For all its Spanish influence, Miami lacks a central plaza. So, in an even odder development, residents are turning the highways into popular gathering spots. Late last year, people marched on 195 to protest against police brutality in Missouri. Last night, hundreds of bikers turned I-95 into their own personal track in homage, some claimed, to Dr. Martin Luther King Jr. It does show foresight since, with rising seas, our highways may eventually be the only public spaces above water.
"What are you reading?" I asked the young man operating the gate of the courthouse garage that, in the evening, becomes the garage for Cinema Paradiso.
"A Writer at War," he said, "a Soviet Journalist With the Red Army."
"Are you reading it for school?" I asked him.
"Who's the author?"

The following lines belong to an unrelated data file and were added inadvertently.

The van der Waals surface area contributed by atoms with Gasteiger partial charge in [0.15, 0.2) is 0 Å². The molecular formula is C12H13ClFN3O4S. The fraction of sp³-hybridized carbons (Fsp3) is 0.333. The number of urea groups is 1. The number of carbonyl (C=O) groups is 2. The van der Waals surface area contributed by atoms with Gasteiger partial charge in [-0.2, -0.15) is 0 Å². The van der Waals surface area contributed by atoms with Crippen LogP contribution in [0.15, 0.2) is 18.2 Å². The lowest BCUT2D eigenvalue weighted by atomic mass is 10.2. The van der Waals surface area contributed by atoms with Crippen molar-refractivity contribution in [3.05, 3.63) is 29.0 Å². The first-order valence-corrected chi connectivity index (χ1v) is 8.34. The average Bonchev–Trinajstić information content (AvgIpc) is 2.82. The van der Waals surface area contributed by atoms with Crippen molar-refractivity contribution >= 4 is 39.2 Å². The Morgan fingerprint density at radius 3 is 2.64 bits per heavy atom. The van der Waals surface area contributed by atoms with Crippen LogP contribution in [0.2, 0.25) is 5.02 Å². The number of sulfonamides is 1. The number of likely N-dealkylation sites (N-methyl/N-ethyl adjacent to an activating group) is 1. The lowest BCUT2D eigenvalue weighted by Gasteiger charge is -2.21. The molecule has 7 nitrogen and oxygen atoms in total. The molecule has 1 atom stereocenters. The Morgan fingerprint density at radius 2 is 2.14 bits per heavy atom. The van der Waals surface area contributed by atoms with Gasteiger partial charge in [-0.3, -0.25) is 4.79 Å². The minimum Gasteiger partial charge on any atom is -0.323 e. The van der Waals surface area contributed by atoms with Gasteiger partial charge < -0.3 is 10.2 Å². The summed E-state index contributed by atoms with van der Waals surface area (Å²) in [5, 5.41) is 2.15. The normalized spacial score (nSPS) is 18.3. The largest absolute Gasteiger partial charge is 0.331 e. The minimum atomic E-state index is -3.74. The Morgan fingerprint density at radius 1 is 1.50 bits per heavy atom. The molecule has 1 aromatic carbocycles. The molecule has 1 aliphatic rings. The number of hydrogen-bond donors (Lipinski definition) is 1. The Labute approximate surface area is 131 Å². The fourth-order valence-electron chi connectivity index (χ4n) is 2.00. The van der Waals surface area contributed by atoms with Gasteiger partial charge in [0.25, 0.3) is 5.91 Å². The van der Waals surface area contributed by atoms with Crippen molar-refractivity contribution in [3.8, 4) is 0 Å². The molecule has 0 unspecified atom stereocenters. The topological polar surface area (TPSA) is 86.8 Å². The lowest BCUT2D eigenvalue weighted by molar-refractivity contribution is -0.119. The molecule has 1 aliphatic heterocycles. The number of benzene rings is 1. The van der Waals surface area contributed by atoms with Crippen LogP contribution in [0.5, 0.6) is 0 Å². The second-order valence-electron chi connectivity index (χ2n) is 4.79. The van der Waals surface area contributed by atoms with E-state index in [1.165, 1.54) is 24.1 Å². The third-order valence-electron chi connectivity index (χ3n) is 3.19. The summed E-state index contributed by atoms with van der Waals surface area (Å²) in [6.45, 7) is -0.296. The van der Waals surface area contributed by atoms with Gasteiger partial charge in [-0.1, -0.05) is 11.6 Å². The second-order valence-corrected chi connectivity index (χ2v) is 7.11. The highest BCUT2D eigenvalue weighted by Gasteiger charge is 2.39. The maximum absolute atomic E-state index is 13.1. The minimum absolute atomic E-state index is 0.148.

"Vasily Grossman. He wrote a novel - Life and Fate."
The gate rose, I drove into the garage and the young man's head returned to the pages.
My friend Dan lives in Gambier, Ohio, where his wife teaches French at Kenyon College. He emailed before Monday night's championship game that he doesn't really follow college football, fully aware as he is of the corruption in its ranks and the mostly abandoned ideal of the scholar-athlete. Yet, he added, living where he does, it's hard not to get caught up in Buckeye fever.
I know what he means. Watching college football requires a suspension of disapproval.